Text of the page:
How to become more patient with everyday annoyances

Everyday inconveniences can throw us for a loop, but we can learn to be more patient during these moments.
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(CNN)When the elevator's running slow, you clench your teeth and curse under your breath. If you still haven't received your latte or a restaurant table, you snap at the barista or hostess and demand to know why it's taking so long.

Everyone has those moments where they run short on the ability to stay calm in the face of frustration, adversity or suffering, also known as patience.
"We have expectations of what should be and what is an appropriate time to wait in line, or how quickly I should be able to get somewhere, or how someone else should act or how I should feel," said Sarah Schnitker, an associate professor of psychology and neuroscience at Baylor University, and author of the 2012 study "An examination of patience and well-being."
    "When those expectations are violated, oftentimes that's when our emotions become dysregulated," Schnitker said.
      Impatience isn't always bad, but people who are chronically impatient can experience more stress, which increases their risk of health problems such as cardiovascular issues, Schnitker said.
      Some people are more patient than others, but we're not "doomed to whatever kind of natural setpoint of patience we have," Schnitker told CNN. "With intentional practices, we can cultivate our patience, and make it easier for ourselves to wait."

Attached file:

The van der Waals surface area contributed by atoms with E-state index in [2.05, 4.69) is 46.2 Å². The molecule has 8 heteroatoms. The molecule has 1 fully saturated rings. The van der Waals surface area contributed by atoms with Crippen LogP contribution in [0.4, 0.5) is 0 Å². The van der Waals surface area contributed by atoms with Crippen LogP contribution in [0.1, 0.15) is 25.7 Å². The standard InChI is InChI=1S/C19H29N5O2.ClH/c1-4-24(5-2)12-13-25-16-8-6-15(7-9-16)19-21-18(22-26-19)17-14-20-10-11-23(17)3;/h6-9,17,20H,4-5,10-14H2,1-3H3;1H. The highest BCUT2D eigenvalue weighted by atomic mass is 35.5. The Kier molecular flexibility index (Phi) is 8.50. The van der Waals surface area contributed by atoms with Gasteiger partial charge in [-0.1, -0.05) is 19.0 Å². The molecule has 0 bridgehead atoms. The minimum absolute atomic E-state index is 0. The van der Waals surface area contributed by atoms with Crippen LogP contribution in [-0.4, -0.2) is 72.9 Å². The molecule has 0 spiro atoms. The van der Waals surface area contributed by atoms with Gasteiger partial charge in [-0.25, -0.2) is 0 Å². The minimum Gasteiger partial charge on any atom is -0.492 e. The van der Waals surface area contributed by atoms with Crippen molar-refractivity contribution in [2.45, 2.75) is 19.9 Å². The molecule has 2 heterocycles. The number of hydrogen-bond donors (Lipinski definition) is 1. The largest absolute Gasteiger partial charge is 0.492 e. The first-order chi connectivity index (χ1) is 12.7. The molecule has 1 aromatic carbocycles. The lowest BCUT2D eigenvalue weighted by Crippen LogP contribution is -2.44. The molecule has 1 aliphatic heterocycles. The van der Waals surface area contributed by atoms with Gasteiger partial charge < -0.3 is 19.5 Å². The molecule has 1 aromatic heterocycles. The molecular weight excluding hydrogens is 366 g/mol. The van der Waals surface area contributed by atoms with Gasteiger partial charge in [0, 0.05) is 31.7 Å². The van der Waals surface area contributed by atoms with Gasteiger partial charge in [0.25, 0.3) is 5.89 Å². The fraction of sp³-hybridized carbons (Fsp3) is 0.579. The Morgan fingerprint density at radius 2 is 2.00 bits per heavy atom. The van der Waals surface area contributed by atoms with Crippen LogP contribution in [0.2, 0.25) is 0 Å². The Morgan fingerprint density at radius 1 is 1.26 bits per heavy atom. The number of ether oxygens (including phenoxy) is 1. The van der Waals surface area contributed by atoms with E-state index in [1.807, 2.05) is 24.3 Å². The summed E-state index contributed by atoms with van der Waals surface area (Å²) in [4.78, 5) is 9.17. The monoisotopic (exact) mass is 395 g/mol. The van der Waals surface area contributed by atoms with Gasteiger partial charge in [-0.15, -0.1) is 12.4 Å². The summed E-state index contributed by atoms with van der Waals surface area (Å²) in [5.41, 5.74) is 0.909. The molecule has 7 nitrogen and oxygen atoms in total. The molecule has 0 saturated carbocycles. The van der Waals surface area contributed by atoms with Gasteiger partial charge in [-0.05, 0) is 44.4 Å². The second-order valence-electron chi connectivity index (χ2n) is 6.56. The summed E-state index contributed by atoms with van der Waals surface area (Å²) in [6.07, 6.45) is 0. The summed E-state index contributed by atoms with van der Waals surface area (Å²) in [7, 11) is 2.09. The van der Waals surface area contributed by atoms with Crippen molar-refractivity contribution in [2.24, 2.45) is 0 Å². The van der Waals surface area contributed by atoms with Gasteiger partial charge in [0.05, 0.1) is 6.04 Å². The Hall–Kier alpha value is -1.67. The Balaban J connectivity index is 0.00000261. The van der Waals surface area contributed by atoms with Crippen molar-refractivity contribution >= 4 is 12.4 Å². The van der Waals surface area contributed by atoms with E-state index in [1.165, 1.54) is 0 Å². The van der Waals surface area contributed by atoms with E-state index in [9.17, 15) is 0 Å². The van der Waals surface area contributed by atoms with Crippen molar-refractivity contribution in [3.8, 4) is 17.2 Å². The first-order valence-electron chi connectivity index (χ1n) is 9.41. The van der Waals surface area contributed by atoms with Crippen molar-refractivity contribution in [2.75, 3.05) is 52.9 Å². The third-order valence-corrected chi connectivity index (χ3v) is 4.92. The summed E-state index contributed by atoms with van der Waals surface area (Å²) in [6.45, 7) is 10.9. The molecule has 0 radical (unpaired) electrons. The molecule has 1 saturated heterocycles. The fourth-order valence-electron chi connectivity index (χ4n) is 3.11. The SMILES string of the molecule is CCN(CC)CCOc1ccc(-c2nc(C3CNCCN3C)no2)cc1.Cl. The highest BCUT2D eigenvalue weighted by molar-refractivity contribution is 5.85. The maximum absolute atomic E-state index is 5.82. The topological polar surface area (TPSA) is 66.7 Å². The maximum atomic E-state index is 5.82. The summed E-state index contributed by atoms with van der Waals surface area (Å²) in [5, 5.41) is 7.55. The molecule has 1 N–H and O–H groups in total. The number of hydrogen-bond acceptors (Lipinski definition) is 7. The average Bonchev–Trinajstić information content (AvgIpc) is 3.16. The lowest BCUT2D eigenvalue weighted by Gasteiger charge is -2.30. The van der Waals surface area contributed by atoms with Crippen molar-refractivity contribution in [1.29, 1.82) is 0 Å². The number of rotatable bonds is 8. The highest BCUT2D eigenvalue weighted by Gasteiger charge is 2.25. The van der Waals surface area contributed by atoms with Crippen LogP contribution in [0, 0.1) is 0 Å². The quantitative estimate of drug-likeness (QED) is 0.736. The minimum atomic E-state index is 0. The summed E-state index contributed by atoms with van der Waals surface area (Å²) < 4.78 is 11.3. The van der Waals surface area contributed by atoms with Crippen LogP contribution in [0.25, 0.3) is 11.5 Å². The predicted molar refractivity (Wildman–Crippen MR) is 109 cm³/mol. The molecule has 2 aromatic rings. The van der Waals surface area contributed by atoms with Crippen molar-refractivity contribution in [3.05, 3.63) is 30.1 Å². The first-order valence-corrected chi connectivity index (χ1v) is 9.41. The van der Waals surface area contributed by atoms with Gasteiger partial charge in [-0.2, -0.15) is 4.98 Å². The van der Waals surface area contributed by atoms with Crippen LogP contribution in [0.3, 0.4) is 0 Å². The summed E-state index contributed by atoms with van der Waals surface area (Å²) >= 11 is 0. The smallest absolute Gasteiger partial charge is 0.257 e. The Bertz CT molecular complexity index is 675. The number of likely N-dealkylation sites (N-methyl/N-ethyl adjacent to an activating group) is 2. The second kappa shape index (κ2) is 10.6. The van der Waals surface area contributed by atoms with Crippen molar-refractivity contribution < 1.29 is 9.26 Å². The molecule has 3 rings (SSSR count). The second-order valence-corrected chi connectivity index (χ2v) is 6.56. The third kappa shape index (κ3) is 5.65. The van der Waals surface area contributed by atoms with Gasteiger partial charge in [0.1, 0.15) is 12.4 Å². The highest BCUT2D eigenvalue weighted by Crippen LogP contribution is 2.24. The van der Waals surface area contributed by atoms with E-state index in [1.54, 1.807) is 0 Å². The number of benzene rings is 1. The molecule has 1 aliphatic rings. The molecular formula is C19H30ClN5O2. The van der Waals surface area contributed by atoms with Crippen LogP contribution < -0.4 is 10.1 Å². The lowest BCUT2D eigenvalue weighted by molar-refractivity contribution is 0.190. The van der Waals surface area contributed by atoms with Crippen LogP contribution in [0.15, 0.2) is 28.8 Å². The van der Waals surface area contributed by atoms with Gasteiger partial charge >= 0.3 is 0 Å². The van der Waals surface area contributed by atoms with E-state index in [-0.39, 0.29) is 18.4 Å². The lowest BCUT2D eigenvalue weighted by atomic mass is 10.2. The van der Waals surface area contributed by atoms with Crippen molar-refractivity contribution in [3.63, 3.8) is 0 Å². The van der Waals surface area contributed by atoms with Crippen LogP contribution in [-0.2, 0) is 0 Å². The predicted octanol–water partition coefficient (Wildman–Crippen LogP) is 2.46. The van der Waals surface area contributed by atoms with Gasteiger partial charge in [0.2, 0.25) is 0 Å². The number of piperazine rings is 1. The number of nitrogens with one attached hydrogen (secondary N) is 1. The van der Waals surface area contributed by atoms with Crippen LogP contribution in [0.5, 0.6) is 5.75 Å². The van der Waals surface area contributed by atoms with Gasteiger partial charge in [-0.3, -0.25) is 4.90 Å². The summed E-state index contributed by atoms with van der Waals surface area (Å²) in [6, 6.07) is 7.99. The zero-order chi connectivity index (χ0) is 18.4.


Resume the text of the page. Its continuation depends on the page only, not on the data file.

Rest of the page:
Here are some of Schnitker's recommendations for developing more patience.
        This interview has been lightly edited for length and clarity.
        CNN: When you're impatient, what's happening in your brain and the rest of your body?
        Sarah Schnitker: Your emotions become activated. When this happens, it's kind of a whole-body response. Our heart rate may increase. The amount of electricity coming off our skin (called skin conductance) might change. It also depends on what emotion might be occurring. Anxiety over missing your next meeting if something doesn't happen in time might be a little different from impatience that's more driven by anger. But with all these things, your physiological system is aroused and starts to enter a stress response -- a fight-or-flight type of arousal.
        Sometimes impatience helps us focus our attention and prepares us for action. But when it's a situation that you can't control or there isn't a lot you can do, changing your own emotions is the option you have -- basically down-regulating them and bringing yourself back to a state of calm.
        CNN: How can people become more patient?
        Schnitker: Cognitive reappraisal -- where you think about the situation from a new perspective -- or benefit findings -- asking yourself what positives